Expanded programme on immunization

China – one year polio-free

Model response stopped 2011 outbreak in record time

Vaccinating children at a road intersection

9 October 2012 marks the 12-month anniversary since China’s last polio case had onset of paralysis. In 2011, polio from Pakistan had infected China to cause an outbreak in southern Xinjiang Uyghur Autonomous Region. China had previously been polio-free since 1999 when an importation from India had occurred. The last indigenous polio case dates back to 1994.

Immediately upon detecting the outbreak, the Government of China mounted what can only be described as a true model response, mobilizing every sector of the government and civil society.

Within just a few hours of confirmation of the outbreak on 25 August 2011, a ‘level two’ public health emergency was declared, and both the Minister and Vice-Minister of Health immediately travelled to the affected region to get a first-hand overview of the situation and personally lead response efforts.

Xinjiang Health Bureau
Word on the importance of vaccination was spread by religious leaders

Within days, more than five million doses of oral polio vaccine (OPV) had been airlifted to the province, supported by a public health army of more than 500 experts from around the country. More than 500 000 volunteers, health workers and government officials were mobilized to support the immunization campaigns, going not just house-to-house, but setting up vaccination posts at key gathering sites including bus- and railway-stations, schools, airports, bazaars, city intersections, on motorways, at road check points and in the remotest spots. Teachers, religious leaders and other community leaders were engaged to spread the word about the importance of immunization, through TV, radio and cellphone announcements, and supported by millions of informational banners, posters and leaflets. At village squares, stage plays were set up warning of the dangers of the disease and illustrating the benefits of the vaccine. Extensive monitoring systems were established, including ear-, finger- and arm-marking of persons immunized or vaccination certificates issued, to ensure that no one was missed.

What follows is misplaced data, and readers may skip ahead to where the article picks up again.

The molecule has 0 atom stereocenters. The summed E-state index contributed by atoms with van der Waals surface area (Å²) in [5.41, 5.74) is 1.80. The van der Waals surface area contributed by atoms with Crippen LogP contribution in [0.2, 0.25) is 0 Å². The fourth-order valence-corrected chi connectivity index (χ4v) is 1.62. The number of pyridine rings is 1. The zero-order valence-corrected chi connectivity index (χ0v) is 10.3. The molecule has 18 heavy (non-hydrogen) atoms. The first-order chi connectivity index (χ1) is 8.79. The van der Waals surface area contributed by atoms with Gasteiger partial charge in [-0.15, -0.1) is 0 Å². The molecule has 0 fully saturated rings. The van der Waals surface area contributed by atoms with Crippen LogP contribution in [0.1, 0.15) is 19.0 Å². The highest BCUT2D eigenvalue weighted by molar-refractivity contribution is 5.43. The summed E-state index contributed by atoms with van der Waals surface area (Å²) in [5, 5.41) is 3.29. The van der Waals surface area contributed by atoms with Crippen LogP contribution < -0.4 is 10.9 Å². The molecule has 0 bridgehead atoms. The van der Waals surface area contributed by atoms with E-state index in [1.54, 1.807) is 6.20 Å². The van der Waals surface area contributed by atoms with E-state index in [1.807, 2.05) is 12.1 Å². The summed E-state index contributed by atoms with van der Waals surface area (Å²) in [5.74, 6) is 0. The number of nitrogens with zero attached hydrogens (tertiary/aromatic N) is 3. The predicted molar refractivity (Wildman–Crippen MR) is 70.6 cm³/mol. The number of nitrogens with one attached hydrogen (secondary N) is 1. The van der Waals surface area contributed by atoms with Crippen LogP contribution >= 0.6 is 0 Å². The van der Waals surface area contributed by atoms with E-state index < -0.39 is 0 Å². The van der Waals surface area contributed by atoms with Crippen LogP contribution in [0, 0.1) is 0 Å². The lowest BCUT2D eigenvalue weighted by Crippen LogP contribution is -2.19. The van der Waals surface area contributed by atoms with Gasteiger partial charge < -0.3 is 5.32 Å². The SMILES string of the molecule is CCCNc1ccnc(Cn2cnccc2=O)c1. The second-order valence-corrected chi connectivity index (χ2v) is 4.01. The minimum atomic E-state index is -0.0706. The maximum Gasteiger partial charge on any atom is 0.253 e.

At the same time, the epidemiology of the virus was carefully tracked, enabling further targeting of the outbreak response. In particular, efforts were doubled to make sure no cases went undetected. More than 200 000 hospital records were reviewed, and almost two million households actively searched for additional suspected cases. Samples from more than 1000 acute flaccid paralysis (AFP) cases were collected and virologically-tested for the presence/absence of poliovirus.

Every means of transport was used to deliver OPV to all populations, even in the most remote areas.

Altogether, five large-scale immunization campaigns were conducted in Xinjiang, during which, more than 43 million doses of OPV were administered to populations of all ages. In total, the Government of China allocated an estimate of more than RMB 340.7 million (approximately US$ 55 million) to the outbreak response effort.

In June 2012, to assess the overall quality of the outbreak response and determine the likelihood of ongoing transmission, the Government of China welcomed an international team of experts from the World Health Organization (WHO) and the US Centers for Disease Control and Prevention (CDC). The team was on the ground in Xinjiang and conducted a rigorous assessment of the surveillance sensitivity. The team’s conclusion: it is ‘highly unlikely’ that undetected wild poliovirus is continuing in the Region.

The model polio outbreak response protects father and daughter from the crippling disease

China’s rigorous response succeeded in stopping the outbreak in record-time — within just three months from index to last polio case. Thanks to such decisive actions, it is anticipated that the Western Pacific Region will be able to maintain its polio-free certified status. Much more important than that, however: this model response saved lives and prevented further people from being affected by the devastating, life-long effects of polio.

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Last update:

10 October 2012 07:21 CEST